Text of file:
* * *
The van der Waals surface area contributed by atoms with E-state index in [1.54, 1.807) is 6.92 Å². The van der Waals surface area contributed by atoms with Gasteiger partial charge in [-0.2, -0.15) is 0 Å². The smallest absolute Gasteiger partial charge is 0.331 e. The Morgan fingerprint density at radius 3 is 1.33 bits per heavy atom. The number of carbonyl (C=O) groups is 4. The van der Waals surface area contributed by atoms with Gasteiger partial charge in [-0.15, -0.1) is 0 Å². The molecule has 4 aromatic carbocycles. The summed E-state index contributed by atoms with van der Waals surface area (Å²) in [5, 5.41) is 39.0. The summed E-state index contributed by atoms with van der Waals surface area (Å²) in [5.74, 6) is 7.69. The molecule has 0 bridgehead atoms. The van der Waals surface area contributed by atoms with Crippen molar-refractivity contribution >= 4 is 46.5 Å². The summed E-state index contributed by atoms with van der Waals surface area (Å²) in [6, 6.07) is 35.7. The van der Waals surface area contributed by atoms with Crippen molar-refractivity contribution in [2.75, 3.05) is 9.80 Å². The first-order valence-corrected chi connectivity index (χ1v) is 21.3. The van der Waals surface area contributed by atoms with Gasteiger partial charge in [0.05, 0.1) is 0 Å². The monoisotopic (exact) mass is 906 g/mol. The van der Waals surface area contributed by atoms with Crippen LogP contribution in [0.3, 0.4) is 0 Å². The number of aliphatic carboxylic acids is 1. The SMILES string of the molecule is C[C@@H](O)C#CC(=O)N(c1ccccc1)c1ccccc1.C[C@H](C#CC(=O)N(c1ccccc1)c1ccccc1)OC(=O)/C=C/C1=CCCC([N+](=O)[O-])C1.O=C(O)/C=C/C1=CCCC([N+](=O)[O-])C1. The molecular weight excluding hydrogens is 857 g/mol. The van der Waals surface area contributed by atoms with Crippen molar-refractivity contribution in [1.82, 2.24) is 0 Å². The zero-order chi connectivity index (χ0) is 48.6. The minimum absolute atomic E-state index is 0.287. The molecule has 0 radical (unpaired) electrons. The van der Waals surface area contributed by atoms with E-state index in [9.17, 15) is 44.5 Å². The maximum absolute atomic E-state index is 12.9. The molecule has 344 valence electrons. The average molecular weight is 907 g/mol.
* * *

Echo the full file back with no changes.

The van der Waals surface area contributed by atoms with E-state index in [1.54, 1.807) is 6.92 Å². The van der Waals surface area contributed by atoms with Gasteiger partial charge in [-0.2, -0.15) is 0 Å². The smallest absolute Gasteiger partial charge is 0.331 e. The Morgan fingerprint density at radius 3 is 1.33 bits per heavy atom. The number of carbonyl (C=O) groups is 4. The van der Waals surface area contributed by atoms with Gasteiger partial charge in [-0.15, -0.1) is 0 Å². The molecule has 4 aromatic carbocycles. The summed E-state index contributed by atoms with van der Waals surface area (Å²) in [5, 5.41) is 39.0. The summed E-state index contributed by atoms with van der Waals surface area (Å²) in [5.74, 6) is 7.69. The molecule has 0 bridgehead atoms. The van der Waals surface area contributed by atoms with Crippen molar-refractivity contribution >= 4 is 46.5 Å². The summed E-state index contributed by atoms with van der Waals surface area (Å²) in [6, 6.07) is 35.7. The van der Waals surface area contributed by atoms with Crippen molar-refractivity contribution in [2.75, 3.05) is 9.80 Å². The first-order valence-corrected chi connectivity index (χ1v) is 21.3. The van der Waals surface area contributed by atoms with Gasteiger partial charge in [0.05, 0.1) is 0 Å². The monoisotopic (exact) mass is 906 g/mol. The van der Waals surface area contributed by atoms with Crippen LogP contribution in [0.3, 0.4) is 0 Å². The number of aliphatic carboxylic acids is 1. The SMILES string of the molecule is C[C@@H](O)C#CC(=O)N(c1ccccc1)c1ccccc1.C[C@H](C#CC(=O)N(c1ccccc1)c1ccccc1)OC(=O)/C=C/C1=CCCC([N+](=O)[O-])C1.O=C(O)/C=C/C1=CCCC([N+](=O)[O-])C1. The molecular weight excluding hydrogens is 857 g/mol. The van der Waals surface area contributed by atoms with Crippen molar-refractivity contribution in [1.82, 2.24) is 0 Å². The zero-order chi connectivity index (χ0) is 48.6. The minimum absolute atomic E-state index is 0.287. The molecule has 0 radical (unpaired) electrons. The van der Waals surface area contributed by atoms with E-state index in [9.17, 15) is 44.5 Å². The maximum absolute atomic E-state index is 12.9. The molecule has 344 valence electrons. The average molecular weight is 907 g/mol.